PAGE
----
If you have a foreign character who speaks with an accent, capture their sentence patterns, slang, colloquialisms, word substitutions, word omissions, and speech mannerisms. Don’t write every speech sound phonetically. Not only does it obfuscate your dialogue and confuse the reader, but it is extremely difficult to maintain formatting consistency — and what a nightmare to spell check. Try it once, and you’ll never want to try it again—but avoid the “once” and dodge the headaches.
Phonetics in Dialect
If you wrote the Irish dialect phonetically, it would be:
Example: “Top o’ the marnin’ to ya’, me little darlin’.”
In word substitution, nineteenth-century Irish used me for my, and it’s okay to substitute because contextually, the reader should figure out the substitution if they are not already familiar with it.
Phonetic spelling can be difficult to understand because the reader has to “translate” each one, and it ends up a distraction. Most readers are familiar with the basic dialects (Cockney and Standard English, Irish, Scottish, German, Italian, French, Russian, etc).
Better example: “Top of the morning to you, me little darling.”
Sentence patterns can give the feel of the dialect without confusing the reader. For instance, in a refined Victorian English dialect, capturing patterns like “I haven’t the foggiest notion” work better than a plain “I don’t know.”
Danger, Will Robinson!
Don’t use everything you’ve researched. Though accurate, some findings may be incomprehensible to the modern reader. Many readers not familiar with Regency England (Jane Austen’s era) may stumble over something as simple as “Would that I came sooner, I may have been of some assistance.”
For an extreme case, try the rhyming feature of the English Cockney dialect (started about 1840). Unless you’re Cockney, you won’t stand a chance of understanding the following:
“I told her I ain’t got no bees and honey, and she told me that I’d have to go off and do bird lime-time then. I stole a butcher’s hook of her Bristol City and went off to get Brahms and Liszt.”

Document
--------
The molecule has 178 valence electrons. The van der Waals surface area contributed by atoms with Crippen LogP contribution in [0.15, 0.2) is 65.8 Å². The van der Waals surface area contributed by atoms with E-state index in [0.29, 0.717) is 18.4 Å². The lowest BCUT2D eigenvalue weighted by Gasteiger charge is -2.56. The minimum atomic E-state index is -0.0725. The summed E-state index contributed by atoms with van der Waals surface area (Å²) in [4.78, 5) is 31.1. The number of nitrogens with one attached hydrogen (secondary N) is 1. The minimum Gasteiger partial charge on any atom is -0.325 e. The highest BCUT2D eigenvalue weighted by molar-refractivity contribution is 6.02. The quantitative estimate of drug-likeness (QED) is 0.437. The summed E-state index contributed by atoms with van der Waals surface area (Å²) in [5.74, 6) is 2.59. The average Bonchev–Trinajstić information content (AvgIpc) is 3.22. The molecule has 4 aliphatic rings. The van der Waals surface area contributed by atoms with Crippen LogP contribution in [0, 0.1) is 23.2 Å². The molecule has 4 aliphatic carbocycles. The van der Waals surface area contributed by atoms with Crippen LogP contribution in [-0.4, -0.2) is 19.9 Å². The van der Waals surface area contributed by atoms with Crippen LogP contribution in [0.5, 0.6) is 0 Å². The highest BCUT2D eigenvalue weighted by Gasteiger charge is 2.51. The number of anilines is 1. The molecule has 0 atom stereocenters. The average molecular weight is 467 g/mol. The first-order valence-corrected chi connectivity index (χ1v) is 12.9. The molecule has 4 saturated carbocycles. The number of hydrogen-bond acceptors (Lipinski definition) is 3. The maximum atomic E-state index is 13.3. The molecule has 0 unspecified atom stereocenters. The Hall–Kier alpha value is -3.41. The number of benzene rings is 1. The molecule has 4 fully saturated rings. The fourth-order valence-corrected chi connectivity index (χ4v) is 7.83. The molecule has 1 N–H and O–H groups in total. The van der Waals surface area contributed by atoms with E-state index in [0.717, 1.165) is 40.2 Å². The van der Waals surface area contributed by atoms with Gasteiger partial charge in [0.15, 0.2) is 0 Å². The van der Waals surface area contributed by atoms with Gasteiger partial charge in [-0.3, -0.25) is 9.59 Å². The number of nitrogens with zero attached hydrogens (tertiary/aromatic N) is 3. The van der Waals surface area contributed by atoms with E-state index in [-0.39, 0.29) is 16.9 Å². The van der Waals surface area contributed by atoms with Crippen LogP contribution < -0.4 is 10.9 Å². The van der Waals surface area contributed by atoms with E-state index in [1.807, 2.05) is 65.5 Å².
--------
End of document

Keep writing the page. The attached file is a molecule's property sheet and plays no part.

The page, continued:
Translation: “I told her I ain’t got no money, and she told me that I’d have to go off and do jail time then. I stole a look of her breasts and went off to get pissed (drunk).”
Don’t Take My Word For It — Please!
It’s not just me warning you. Okay, guys, you’re my backup. Have a go at it:
Oakley Hall in How Fiction Works states, “Phonetic spelling is a crude device for indicating dialect peculiarities, and if used at all, should be employed sparingly.”
The Gotham Writers’ Workshop’s Writing Fiction says, “Writing dialect is like walking on eggshells—tread carefully. It’s tough to do well, and if it is done well, it still can be distracting.”
James V. Smith in You Can Write a Novel states, “Don’t write dialects. Readers don’t like dialects, and editors hate them … Better to hint at a dialect in the vocabulary and sentence construction … let the reader supply the interpretation of slurring, drawling, singsong speech patterns instead of trying to re-create them on paper.”
So, don’t take my word for it. Are there any questions?
And Another Thing
You will save yourself tremendous headaches with trying to be consistent in using apostrophes to indicate dropped final consonants, like the g in ing (rewindin’, comin’, and cruisin’ for examples). And it’s extremely difficult to start a truncated word with a smart apostrophe as in ’sides, ’stead, and ’bout because M.S. Word wants to make them single quote marks.
Dialect vs. Lazy Speech
Many novice writers treat lazy speech as a dialect. We all sometimes speak leaving off the g in ing words. We all use wanna, gonna, coulda, woulda, shoulda, etc. from time to time. There’s no need to portray phonetically lazy speech. Assume we talk plainly, though we don’t; but your characters must because the first job of a writer is to communicate.